By Alexander Bernstein
First reported in Saudi Arabia in 2012, Middle East Respiratory Syndrome (MERS) is a coronavirus-caused respiratory illness that has claimed over a 100 lives in Saudia Arabia and has a deadly fatality rate of around 40%. Caused by a virus called MERS-CoV, this illness has since spread to 6 countries near the Arabian peninsula. With patients suffering from fairly generic symptoms such as cough, fever, and shortness of breath, MERS is often compared to the SARS epidemic, which infected over 8,000 people in Asia in 2013. Some of the most notable differences, however, include transmissibility and fatality rate. While MERS is more deadly (40% versus 10% fatality rate), it does not appear to have the same infectious capacity. As such, the disease has primarily been confined to the Middle East.
Such is no longer the case. Several weeks ago, as per a report from the Associated Press in New York, the first case of MERS in the United States was confirmed. As might be expected, the afflicted individual had recently returned from a trip to Saudi Arabia, where he had been in Riyadh as a healthcare worker. Flying from Riyadh to London to Chicago and then boarding a bus for Indiana, the man ended up in an Indiana hospital emergency room on April 27th.
Although the man is in a stable condition at the Indiana hospital as per a report from Dr. Anne Schuchat, the director of respiratory diseases at the CDC, there are many concerns regarding possible transmission of the disease during the man’s travels. With a typical five-day incubation period for MERS and the patient’s checking in at the hospital on April 27th, experts are still uncertain if he may have infected other individuals. Reporting as a spokesman for the CDC, Tom Skinner explains that although plane tickets can be tracked to determine who the infected man sat next to on his two flights, the “bus ride may be a challenge” since tickets aren’t recorded and monitored in the same way.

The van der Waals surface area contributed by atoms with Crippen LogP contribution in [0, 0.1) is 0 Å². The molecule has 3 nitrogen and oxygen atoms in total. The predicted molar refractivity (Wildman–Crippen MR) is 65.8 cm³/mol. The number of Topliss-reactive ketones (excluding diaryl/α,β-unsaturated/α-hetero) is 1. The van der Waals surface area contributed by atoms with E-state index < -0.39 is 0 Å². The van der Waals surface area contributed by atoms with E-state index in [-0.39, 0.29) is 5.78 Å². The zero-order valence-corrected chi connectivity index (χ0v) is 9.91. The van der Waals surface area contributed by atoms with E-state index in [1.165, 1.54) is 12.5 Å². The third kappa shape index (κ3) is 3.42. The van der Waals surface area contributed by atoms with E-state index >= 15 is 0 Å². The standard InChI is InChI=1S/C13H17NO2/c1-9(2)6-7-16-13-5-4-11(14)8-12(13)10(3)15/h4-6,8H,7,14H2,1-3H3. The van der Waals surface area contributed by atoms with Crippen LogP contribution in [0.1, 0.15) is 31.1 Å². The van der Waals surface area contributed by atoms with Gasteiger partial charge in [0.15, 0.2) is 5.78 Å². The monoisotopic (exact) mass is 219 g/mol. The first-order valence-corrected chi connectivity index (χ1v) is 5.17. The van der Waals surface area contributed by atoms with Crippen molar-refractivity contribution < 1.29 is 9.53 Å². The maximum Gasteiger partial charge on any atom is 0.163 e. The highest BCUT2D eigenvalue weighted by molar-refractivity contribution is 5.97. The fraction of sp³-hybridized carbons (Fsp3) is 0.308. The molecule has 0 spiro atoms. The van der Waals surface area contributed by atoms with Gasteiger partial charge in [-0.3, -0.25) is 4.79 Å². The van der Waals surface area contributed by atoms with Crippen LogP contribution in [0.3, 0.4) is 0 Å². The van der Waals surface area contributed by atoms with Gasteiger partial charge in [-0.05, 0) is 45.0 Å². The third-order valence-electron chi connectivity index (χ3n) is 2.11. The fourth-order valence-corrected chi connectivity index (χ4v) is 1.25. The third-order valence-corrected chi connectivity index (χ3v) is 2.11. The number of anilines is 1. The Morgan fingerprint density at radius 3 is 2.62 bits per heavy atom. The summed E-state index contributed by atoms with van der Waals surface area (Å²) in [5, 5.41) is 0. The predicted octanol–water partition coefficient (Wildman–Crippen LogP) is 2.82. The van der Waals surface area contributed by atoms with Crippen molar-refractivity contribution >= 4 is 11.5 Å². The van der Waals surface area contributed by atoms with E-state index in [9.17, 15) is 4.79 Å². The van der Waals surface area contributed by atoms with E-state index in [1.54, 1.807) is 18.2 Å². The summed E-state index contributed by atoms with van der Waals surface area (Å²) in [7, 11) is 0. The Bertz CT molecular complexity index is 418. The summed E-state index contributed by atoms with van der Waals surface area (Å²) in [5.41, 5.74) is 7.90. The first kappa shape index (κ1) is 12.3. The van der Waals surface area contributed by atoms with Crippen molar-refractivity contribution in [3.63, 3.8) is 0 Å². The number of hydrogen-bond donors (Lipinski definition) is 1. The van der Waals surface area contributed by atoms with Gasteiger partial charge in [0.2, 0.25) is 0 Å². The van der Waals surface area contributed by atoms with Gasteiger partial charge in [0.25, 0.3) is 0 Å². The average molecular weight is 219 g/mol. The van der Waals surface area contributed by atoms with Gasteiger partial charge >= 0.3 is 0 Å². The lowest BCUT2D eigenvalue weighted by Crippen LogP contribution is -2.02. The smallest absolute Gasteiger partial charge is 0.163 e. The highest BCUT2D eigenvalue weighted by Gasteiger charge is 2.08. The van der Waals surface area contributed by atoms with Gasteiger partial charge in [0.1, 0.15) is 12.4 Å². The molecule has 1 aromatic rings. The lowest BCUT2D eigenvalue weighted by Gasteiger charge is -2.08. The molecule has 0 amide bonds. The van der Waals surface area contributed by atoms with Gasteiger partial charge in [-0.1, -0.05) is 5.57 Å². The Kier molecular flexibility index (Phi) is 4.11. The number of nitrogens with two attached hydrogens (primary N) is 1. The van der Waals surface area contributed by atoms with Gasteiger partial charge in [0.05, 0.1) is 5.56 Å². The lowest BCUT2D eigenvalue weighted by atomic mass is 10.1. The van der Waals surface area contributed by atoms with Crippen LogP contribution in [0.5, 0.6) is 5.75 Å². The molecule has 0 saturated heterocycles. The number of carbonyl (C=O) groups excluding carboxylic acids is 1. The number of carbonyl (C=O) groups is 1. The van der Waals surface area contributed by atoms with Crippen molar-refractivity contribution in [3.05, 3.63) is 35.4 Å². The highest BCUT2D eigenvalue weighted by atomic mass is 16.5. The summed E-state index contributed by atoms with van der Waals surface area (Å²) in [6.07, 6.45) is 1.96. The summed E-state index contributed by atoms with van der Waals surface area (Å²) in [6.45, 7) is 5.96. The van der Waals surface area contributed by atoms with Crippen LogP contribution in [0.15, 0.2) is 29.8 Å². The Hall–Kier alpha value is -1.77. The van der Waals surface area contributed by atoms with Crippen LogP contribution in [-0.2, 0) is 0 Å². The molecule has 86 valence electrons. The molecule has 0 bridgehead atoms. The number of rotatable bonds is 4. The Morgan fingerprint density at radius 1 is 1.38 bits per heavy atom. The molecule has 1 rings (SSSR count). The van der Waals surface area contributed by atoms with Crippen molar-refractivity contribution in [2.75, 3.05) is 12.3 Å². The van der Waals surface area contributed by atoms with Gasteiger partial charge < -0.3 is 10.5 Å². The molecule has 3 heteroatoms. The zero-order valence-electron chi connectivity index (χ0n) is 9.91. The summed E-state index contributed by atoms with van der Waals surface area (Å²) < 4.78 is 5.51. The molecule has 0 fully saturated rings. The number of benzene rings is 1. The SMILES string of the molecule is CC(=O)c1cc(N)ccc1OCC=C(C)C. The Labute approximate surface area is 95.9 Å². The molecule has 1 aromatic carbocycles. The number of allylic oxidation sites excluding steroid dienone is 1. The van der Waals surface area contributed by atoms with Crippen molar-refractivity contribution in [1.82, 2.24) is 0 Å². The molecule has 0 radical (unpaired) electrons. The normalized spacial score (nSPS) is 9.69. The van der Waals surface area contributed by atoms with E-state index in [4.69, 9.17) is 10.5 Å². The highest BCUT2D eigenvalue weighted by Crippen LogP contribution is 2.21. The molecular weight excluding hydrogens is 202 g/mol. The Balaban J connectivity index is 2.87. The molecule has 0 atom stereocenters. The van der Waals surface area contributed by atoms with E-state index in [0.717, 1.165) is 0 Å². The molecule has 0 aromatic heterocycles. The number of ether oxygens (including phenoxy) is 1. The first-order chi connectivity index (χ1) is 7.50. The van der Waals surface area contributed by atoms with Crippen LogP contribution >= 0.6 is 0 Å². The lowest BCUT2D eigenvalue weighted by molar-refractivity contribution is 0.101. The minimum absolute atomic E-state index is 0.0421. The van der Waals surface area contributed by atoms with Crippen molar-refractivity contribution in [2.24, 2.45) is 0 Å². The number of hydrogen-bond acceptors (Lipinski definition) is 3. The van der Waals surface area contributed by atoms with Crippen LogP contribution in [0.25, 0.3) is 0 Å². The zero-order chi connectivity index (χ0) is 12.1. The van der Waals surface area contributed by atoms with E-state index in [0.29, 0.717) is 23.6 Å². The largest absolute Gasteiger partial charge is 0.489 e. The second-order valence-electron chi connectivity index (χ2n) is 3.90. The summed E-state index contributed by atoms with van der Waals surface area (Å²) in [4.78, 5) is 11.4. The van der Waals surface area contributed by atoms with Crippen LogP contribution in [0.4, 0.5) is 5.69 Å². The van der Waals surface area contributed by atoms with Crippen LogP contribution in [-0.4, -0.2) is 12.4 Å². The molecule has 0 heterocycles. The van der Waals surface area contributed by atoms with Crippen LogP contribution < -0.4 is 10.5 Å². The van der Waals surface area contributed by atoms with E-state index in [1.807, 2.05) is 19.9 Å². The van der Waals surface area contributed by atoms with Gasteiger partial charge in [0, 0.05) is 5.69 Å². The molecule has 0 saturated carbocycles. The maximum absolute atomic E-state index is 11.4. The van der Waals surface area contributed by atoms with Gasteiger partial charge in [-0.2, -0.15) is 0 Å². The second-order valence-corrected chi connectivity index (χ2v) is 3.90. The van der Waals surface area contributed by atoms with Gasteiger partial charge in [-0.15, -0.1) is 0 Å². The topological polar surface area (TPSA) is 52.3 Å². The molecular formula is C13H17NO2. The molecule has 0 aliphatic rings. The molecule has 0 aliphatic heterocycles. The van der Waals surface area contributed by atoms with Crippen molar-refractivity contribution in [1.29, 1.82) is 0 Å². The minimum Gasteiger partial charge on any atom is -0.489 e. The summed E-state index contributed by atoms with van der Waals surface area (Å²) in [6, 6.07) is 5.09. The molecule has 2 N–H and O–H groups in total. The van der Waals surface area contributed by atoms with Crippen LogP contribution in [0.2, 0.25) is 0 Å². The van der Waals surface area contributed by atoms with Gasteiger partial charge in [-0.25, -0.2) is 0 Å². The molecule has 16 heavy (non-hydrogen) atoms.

This particular likely-bat-originated coronavirus hasn’t been found to rapidly spread from person to person. However, localized outbreaks have occurred in hospitals and families where multiple healthcare workers have worked in close proximity to an infected patient.
While symptoms can be treated, no cure exists, and potential antibody virus-blocking treatments are still in the early stages of development. The identification of antibodies that attack the particular coronavirus does mark legitimate progress. As per a Harvard led group study, two separate antibodies have been found to interact with the surface of the MERS-CoV and prevent the spike shaped viral protein from attaching to human cells. Of further interest is the discovery that mutations allowing the virus to partially escape the antibodies also appear to result in impaired ability to replicate. Yet, despite the identification of these two antibodies, labeled as MERS-4 and MERS-27, which appear to demonstrate a synergistic effect, researchers are still far from a potential treatment. As Dr. Wayne Marasco, a leading researcher in the Harvard study explains, so far, progress on the matter is only nearing animal testing, with the lack of ideal animal models providing further hindrance to drug development.